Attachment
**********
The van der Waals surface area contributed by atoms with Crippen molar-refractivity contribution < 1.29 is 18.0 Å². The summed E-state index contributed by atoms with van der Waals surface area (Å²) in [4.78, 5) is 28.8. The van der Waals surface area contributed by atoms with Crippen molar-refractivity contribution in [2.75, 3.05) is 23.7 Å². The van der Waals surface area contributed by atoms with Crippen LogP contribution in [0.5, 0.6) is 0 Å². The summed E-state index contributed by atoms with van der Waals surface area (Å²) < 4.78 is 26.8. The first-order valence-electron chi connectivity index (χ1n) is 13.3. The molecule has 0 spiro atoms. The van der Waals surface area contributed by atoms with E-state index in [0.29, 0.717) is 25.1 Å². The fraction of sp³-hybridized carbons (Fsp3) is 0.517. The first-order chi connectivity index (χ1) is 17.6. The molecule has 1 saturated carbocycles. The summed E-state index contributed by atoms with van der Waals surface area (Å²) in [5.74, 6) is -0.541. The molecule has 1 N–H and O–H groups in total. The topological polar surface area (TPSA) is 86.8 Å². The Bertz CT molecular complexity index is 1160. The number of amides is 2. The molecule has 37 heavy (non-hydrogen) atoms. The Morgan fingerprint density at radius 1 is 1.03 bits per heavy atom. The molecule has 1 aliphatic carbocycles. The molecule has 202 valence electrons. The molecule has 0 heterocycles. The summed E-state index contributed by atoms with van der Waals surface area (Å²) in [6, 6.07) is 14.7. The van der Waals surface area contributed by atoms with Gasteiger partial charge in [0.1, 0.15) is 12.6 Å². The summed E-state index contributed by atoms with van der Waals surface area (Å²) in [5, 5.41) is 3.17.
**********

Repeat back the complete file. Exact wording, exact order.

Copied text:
The van der Waals surface area contributed by atoms with Crippen molar-refractivity contribution < 1.29 is 18.0 Å². The summed E-state index contributed by atoms with van der Waals surface area (Å²) in [4.78, 5) is 28.8. The van der Waals surface area contributed by atoms with Crippen molar-refractivity contribution in [2.75, 3.05) is 23.7 Å². The van der Waals surface area contributed by atoms with Crippen LogP contribution in [0.5, 0.6) is 0 Å². The summed E-state index contributed by atoms with van der Waals surface area (Å²) < 4.78 is 26.8. The first-order valence-electron chi connectivity index (χ1n) is 13.3. The molecule has 0 spiro atoms. The van der Waals surface area contributed by atoms with E-state index in [0.29, 0.717) is 25.1 Å². The fraction of sp³-hybridized carbons (Fsp3) is 0.517. The first-order chi connectivity index (χ1) is 17.6. The molecule has 1 saturated carbocycles. The summed E-state index contributed by atoms with van der Waals surface area (Å²) in [5.74, 6) is -0.541. The molecule has 1 N–H and O–H groups in total. The topological polar surface area (TPSA) is 86.8 Å². The Bertz CT molecular complexity index is 1160. The number of amides is 2. The molecule has 37 heavy (non-hydrogen) atoms. The Morgan fingerprint density at radius 1 is 1.03 bits per heavy atom. The molecule has 1 aliphatic carbocycles. The molecule has 202 valence electrons. The molecule has 0 heterocycles. The summed E-state index contributed by atoms with van der Waals surface area (Å²) in [6, 6.07) is 14.7. The van der Waals surface area contributed by atoms with Gasteiger partial charge in [0.1, 0.15) is 12.6 Å². The summed E-state index contributed by atoms with van der Waals surface area (Å²) in [5, 5.41) is 3.17.